Um, and then the work, that we've been able to do. I don't think he gets enough credit for you know, the fact that he came to that meeting and pleaded with the State of California officials that the funding for my organization, um was extremely needed. Um, and then we got that funding. You know, the fact that he's been able to introduce our organizations to you know larger organizations like the California Endowment, and the Sierra Health Foundation. Um, that's you know, providing us with really opportunities that we wouldn't have had you know, otherwise. And you know, I look ah at the individuals in particular that Sammy and Father's and Families are serving and you know, I hear the testimonials um, from these young youth and adults whose lives have been forever changed and um for the amount of money that that they're spending to do that change, its phenomenal work that they're doing.
George: So final question, What is something about yourself that most people don't know about?
Nicholas: Oh, man...Uh something about myself that most people don't know? That I danced on stage with Prince burst of laughter,
Nicholas: Yeah, uh, I was a big fan of Prince um, my whole life, I feel like ah yeah, he's been an influence on me and we happened to um, go to a concert in the Bay Area. And Marva King was his backup singer at that time during that tour. He said find a freaky guy to freak with and she points directly at me. Laughter… Yeah!
George: So you were able to be the freaky guy to freak with on stage with Prince and his group?
Nicholas: Yeah, Yeah, that's gonna, that's gonna be when I die. That's the one thing that's gonna be on my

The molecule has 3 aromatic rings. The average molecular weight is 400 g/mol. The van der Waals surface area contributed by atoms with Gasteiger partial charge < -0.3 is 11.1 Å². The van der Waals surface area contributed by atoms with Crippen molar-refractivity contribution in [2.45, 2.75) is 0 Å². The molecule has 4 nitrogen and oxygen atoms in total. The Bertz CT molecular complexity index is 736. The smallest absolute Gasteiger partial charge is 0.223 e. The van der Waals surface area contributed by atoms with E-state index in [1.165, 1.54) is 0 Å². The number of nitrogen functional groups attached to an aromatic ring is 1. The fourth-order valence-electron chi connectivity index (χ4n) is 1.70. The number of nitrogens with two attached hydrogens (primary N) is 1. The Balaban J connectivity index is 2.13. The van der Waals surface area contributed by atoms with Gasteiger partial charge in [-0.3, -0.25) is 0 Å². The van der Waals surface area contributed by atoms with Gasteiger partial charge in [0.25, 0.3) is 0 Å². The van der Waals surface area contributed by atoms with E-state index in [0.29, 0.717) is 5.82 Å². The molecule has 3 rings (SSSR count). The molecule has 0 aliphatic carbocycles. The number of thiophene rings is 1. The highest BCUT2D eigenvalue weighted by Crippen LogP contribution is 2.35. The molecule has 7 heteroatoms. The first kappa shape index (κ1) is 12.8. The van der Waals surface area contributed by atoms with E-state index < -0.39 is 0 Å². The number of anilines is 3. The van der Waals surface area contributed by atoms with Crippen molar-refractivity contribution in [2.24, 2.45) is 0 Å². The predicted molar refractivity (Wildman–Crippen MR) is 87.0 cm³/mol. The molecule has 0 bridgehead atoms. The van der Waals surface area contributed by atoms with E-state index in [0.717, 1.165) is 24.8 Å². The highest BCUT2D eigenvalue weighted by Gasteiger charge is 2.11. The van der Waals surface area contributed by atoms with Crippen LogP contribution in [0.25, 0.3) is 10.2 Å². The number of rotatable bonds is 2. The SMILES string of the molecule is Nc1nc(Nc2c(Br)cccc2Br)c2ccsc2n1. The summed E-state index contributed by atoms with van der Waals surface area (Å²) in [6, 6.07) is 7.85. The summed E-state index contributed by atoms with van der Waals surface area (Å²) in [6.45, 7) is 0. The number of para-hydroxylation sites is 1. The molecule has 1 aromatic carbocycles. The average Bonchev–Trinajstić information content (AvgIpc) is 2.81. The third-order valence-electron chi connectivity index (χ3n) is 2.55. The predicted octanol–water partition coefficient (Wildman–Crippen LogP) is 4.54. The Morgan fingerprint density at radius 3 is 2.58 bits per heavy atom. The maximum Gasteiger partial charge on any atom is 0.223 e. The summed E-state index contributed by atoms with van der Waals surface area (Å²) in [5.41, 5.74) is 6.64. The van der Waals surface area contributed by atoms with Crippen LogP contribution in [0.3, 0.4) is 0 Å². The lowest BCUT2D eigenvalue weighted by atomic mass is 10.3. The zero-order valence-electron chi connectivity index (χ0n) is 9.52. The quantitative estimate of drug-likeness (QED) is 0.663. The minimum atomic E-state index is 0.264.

Nicholas: My proudest moment, laughter... I am making changes in Stockton but my proudest moment was dancing on stage with Prince. Yeah, and I wouldn't have it any other way. Laughter…..
George: Thank you Nicholas.
Nicholas: Thank you.
Episode Outro: That’s, it for this episode of Voices of the Community. You have been listening to Nicholas Hatten, Executive Director of the San Joaquin Pride Center, regarding his and his team’s work to reinvent the City of Stockton and surrounding communities. Voices of the Community is a labor of love.
Series Outro: This documentary series on the City of Stockton’s reinvention is a tribute to my mother, Josephine Koster Wyllie who grew up in South Stockton and passed away during the production of the documentary series. My mom was a first-generation Italian immigrant whose family migrated to Stockton and owned a motel on the old charter way now renamed Martin Luther King Blvd in the heart of South Stockton. Mayor Michael Tubbs also grew up in South Stockton with his single mother Racole Dixon and is both creating new organizations and working with community members to reinvent South Stockton as well as the greater Stockton community.
Series Credits: I want to thank my associate producers Eric Estrada and Nick McClendon as well as advising producer Malcolm Cecil. Please go to georgekoster.com to check out our next episode of From Bankruptcy to Reinvention - The City of Stockton California documentary series as well as our archived past shows which feature community voices working on solutions to critical issues facing Northern California communities. Please rate us on iTunes or wherever you get your podcasts and share this story with your friends. Follow us on twitter @georgekoster and email us at email@example.com I'm George Koster in San Francisco and thank you for listening.
In memoriam of Jo Koster Wyllie
This has been an Alien Boy Production.